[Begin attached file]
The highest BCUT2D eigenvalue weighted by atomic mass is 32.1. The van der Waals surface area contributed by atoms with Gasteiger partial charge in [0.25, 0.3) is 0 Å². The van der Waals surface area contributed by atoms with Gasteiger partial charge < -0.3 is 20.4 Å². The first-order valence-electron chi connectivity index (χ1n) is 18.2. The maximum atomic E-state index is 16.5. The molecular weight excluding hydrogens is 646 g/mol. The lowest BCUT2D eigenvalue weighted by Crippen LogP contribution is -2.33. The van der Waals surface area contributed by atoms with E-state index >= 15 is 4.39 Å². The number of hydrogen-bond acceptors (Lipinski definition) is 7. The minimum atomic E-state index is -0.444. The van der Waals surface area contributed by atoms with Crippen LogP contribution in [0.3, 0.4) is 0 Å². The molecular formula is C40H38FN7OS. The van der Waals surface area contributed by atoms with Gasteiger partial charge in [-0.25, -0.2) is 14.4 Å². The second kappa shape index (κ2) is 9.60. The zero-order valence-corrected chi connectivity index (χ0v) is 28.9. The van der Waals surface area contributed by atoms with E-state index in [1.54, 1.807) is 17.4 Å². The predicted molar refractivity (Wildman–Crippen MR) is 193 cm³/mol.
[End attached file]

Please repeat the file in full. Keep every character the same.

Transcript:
The highest BCUT2D eigenvalue weighted by atomic mass is 32.1. The van der Waals surface area contributed by atoms with Gasteiger partial charge in [0.25, 0.3) is 0 Å². The van der Waals surface area contributed by atoms with Gasteiger partial charge < -0.3 is 20.4 Å². The first-order valence-electron chi connectivity index (χ1n) is 18.2. The maximum atomic E-state index is 16.5. The molecular weight excluding hydrogens is 646 g/mol. The lowest BCUT2D eigenvalue weighted by Crippen LogP contribution is -2.33. The van der Waals surface area contributed by atoms with E-state index >= 15 is 4.39 Å². The number of hydrogen-bond acceptors (Lipinski definition) is 7. The minimum atomic E-state index is -0.444. The van der Waals surface area contributed by atoms with Crippen LogP contribution in [0.3, 0.4) is 0 Å². The molecular formula is C40H38FN7OS. The van der Waals surface area contributed by atoms with Gasteiger partial charge in [-0.25, -0.2) is 14.4 Å². The second kappa shape index (κ2) is 9.60. The zero-order valence-corrected chi connectivity index (χ0v) is 28.9. The van der Waals surface area contributed by atoms with E-state index in [1.54, 1.807) is 17.4 Å². The predicted molar refractivity (Wildman–Crippen MR) is 193 cm³/mol.